Sherlock glances at John. “Could you show us?” he asks carefully. The parachuter could have ditched the parachute, then eaten his or her sandwich and switched out batteries in another building, he supposes, but it makes very little sense.

“Sure,” Liddell says cheerfully. “Why not? Cup of coffee before we set out? You could just wait for the police to arrive, if you want to talk to them and then we could all head back there together. Save me a trip.”

“Thanks for the offer, but I think we’d best have a look right away,” John tells him nicely.

Liddell takes this with a shrug. “Right you are. Follow me, then.” He pulls on a jacket, then asks, as though in an afterthought, “What was that you said about some batteries? Russian ones?”

John already has them stowed in an evidence bag, but pulls them out. “We found these in one of your barns, along with the remains of what was probably a sandwich,” he says. “But we didn’t see a parachute.”

“Huh.” Liddell sounds genuinely curious. “What would Russians being doing in my fields, I wonder?”

“We don’t know yet,” Sherlock says darkly.

The farmer stops at the doorway to the barn where they found the batteries and the plastic wrap. “Blimey,” he says blankly. “It’s gone! The parachute’s gone!”


Sherlock strides into the station, John right behind him, and presents himself at the front desk. “Yes, hello, I need a full list of this station’s employees as well as who was on duty this morning,” he says, then adds with mock apology, “Oh, by the way, I’m Sherlock Holmes, and this is Doctor John Watson. I’ll have that list straight away.”

The desk officer gapes at him. “What’s all this, then?” he wants to know.

John’s arms are crossed. “Just do as he says,” he tells the officer shortly. “Trust me, if you make him get a warrant to search you, things will get unpleasant rather quickly.”

“Start with who was on duty, specifically answering the phones this morning,” Sherlock instructs the hapless officer before he can respond to John.

The man blinks and stammers. “Well – er – it was Pete,” he says. “He was on duty first thing. He’s out on a call, though, and I don’t know when he’ll – ”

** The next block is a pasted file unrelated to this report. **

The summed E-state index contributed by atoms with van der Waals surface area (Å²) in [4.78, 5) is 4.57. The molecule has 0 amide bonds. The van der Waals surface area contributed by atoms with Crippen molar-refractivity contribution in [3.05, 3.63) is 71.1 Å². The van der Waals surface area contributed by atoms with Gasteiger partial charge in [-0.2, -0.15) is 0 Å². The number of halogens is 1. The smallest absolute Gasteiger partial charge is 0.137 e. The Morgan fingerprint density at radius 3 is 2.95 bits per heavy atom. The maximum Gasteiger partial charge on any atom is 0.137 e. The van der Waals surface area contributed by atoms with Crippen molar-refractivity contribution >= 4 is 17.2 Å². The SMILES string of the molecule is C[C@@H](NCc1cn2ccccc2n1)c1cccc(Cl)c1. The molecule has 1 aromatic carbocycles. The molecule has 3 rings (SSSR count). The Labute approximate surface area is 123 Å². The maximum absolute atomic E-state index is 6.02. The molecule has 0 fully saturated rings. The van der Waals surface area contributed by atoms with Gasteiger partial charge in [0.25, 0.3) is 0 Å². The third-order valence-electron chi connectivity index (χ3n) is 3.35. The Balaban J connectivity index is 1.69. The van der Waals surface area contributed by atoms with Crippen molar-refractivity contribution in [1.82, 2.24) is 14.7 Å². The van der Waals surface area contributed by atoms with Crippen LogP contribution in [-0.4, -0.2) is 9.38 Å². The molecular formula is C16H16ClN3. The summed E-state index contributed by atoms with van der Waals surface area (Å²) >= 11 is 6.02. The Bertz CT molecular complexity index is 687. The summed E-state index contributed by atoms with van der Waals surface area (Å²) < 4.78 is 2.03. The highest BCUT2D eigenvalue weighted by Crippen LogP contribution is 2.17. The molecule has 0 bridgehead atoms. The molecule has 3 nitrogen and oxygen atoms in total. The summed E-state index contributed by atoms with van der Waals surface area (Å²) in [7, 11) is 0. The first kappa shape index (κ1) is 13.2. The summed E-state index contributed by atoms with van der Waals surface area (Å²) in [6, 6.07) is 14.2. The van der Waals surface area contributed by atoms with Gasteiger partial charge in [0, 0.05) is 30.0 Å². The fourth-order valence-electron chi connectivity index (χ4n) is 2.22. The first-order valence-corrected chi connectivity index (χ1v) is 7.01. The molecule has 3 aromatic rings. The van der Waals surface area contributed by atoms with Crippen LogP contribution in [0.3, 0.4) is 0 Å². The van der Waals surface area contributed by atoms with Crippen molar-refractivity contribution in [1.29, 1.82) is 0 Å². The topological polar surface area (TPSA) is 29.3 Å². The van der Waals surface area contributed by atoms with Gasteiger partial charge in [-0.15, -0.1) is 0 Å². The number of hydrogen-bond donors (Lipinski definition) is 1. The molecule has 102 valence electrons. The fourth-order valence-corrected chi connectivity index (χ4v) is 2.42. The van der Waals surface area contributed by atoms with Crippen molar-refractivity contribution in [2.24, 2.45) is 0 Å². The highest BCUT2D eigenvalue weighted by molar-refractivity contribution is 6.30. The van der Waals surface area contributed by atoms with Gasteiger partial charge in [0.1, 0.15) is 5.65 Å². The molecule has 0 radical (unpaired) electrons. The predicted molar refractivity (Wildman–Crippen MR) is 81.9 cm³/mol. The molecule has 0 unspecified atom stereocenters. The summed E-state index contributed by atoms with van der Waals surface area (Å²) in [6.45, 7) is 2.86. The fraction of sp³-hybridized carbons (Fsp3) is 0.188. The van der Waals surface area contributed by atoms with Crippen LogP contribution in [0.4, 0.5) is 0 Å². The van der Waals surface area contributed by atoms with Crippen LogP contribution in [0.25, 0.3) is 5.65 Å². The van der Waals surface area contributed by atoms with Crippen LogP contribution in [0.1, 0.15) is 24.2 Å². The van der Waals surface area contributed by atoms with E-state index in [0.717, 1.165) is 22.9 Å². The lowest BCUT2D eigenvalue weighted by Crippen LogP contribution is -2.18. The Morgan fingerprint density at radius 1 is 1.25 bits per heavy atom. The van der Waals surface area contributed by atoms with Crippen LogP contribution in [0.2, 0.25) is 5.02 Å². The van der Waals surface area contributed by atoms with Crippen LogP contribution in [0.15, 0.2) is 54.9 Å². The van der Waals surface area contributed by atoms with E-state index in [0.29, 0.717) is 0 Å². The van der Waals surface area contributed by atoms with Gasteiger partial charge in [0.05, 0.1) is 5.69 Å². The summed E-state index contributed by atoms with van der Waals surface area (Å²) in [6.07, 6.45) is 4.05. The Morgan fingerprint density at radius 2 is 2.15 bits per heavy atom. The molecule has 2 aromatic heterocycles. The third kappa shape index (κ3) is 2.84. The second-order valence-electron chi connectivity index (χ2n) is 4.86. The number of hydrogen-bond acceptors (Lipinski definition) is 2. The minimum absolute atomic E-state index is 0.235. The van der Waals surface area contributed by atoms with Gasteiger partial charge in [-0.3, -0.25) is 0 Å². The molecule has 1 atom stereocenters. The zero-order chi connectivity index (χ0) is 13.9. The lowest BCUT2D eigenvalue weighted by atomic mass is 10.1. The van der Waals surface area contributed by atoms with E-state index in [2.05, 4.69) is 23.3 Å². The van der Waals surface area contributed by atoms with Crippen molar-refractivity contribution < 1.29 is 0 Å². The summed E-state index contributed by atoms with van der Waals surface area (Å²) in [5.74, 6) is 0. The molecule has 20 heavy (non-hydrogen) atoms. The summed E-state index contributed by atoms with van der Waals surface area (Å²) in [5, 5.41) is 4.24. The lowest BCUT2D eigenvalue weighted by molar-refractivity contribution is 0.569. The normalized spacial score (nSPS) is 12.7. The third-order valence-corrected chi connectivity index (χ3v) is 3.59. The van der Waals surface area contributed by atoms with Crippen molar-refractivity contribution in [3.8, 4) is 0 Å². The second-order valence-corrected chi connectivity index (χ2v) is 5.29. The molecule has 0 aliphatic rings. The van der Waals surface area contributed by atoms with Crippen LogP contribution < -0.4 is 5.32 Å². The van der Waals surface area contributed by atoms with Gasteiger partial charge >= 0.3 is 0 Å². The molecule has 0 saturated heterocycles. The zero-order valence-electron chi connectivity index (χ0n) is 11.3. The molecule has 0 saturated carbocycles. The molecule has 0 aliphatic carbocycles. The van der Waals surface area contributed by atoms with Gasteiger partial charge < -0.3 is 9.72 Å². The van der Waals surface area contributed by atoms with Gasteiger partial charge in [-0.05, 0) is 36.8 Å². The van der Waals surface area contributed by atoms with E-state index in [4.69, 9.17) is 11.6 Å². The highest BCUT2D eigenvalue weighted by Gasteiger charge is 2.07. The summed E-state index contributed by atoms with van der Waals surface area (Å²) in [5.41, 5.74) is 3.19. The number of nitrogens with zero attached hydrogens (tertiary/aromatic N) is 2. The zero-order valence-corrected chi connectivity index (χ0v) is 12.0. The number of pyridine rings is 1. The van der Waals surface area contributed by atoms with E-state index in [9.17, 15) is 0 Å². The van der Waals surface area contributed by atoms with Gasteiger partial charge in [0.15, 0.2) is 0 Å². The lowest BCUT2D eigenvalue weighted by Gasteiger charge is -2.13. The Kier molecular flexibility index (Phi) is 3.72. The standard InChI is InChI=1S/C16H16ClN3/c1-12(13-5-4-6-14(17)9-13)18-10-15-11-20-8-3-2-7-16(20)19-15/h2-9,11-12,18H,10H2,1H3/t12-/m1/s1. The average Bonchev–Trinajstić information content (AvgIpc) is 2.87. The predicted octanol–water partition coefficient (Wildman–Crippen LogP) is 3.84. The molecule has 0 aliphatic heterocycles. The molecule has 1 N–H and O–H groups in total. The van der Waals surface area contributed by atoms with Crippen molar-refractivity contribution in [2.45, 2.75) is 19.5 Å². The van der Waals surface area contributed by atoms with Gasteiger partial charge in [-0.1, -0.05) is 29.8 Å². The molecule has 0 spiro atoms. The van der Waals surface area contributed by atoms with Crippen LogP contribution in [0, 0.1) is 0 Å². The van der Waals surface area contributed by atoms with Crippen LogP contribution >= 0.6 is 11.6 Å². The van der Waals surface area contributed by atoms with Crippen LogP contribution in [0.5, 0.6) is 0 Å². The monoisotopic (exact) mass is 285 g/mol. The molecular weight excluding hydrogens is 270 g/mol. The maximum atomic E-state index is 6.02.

“Full name for ‘Pete’,” Sherlock interrupts.

The desk officer seems to remember his computer then, another ancient derelict of similar vintage to the one in the Blackhall station. “Er, full name is Peter Smith. No middle name listed.”

John looks at Sherlock. “Only one of the most common names in England,” he mutters, then turns back to the desk officer. “Look, we’re going to need a full employee roster for the officers assigned to this station, as well as Smith’s current whereabouts. Can you check the call log and confirm that he took a call around eight this morning?”

The officer nods. “Yeah, I can do you for all that, except the current location. Normally we can check another officer’s GPS tracker in their car, but they act up on the regular and his has been off all day today.”

“Radio him, then,” Sherlock orders.

The officer hesitates, clearly wanting to protest, but the words die on his lips on meeting Sherlock’s gaze. “Oh, hell,” he mumbles. “All right, then, one minute.” He reaches for a radio. “Smith, what’s your twenty?” He pauses, static sounding back over the radio. “Smith, come in, please. Do you read?” He frowns at Sherlock, shaking his head. “Could be a faulty radio,” he says. “We’ve got a lot of old equipment.”

“Are any reports from this morning’s call?” John persists. “Have you got that there?”

The officer reaches for his mouse and scrolls, squinting at the screen. “Let’s see here… yeah, I’ve got the call, but there’s nothing logged for reports.”

“Is that usual?” Sherlock asks, his eyes like lasers on the officer’s forehead.

“If it weren’t anything important, yeah,” the officer admits. “And we don’t record them anymore, neither. But I’ll get you that employee list,” he adds hastily, seeing both their faces. He clicks rapidly, then a printer in the corner begins to discharge pages.

Sherlock glances at John and turns away, lifting his phone to his ear. “Mycroft,” he says after a moment, his tone intense. “Need a quick favour.”

“I’m listening,” his brother says.

“Check on name changes anywhere in the country in the past five years for a Peter Smith.”

There’s a moment of disbelieving silence. Then Mycroft says, “That’s something of a needle in a haystack. Have you got anything else?”

“Yes, he’s currently employed as a police officer in Peterlee,” Sherlock says, keeping his voice down and glancing back at the desk officer, who is speaking with John.

“I’ll see what I can do.” Mycroft disconnects.